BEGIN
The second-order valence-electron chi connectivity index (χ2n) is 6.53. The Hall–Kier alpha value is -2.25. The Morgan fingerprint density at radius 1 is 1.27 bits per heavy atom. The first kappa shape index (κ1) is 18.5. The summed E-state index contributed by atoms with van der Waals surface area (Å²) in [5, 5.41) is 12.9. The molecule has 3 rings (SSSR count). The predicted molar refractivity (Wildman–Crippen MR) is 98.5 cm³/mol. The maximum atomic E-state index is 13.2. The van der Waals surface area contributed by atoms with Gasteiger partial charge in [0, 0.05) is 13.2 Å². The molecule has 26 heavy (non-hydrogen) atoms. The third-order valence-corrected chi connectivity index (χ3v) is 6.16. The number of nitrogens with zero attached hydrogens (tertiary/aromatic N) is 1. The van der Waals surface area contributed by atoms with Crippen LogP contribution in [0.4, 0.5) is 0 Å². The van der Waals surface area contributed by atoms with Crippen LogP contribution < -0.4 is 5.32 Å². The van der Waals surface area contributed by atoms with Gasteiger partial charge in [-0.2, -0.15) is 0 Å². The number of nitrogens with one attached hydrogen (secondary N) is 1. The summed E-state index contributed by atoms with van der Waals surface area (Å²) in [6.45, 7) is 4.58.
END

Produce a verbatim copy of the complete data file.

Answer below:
The second-order valence-electron chi connectivity index (χ2n) is 6.53. The Hall–Kier alpha value is -2.25. The Morgan fingerprint density at radius 1 is 1.27 bits per heavy atom. The first kappa shape index (κ1) is 18.5. The summed E-state index contributed by atoms with van der Waals surface area (Å²) in [5, 5.41) is 12.9. The molecule has 3 rings (SSSR count). The predicted molar refractivity (Wildman–Crippen MR) is 98.5 cm³/mol. The maximum atomic E-state index is 13.2. The van der Waals surface area contributed by atoms with Gasteiger partial charge in [0, 0.05) is 13.2 Å². The molecule has 26 heavy (non-hydrogen) atoms. The third-order valence-corrected chi connectivity index (χ3v) is 6.16. The number of nitrogens with zero attached hydrogens (tertiary/aromatic N) is 1. The van der Waals surface area contributed by atoms with Crippen LogP contribution in [0.4, 0.5) is 0 Å². The van der Waals surface area contributed by atoms with Crippen LogP contribution < -0.4 is 5.32 Å². The van der Waals surface area contributed by atoms with Gasteiger partial charge in [-0.2, -0.15) is 0 Å². The number of nitrogens with one attached hydrogen (secondary N) is 1. The summed E-state index contributed by atoms with van der Waals surface area (Å²) in [6.45, 7) is 4.58.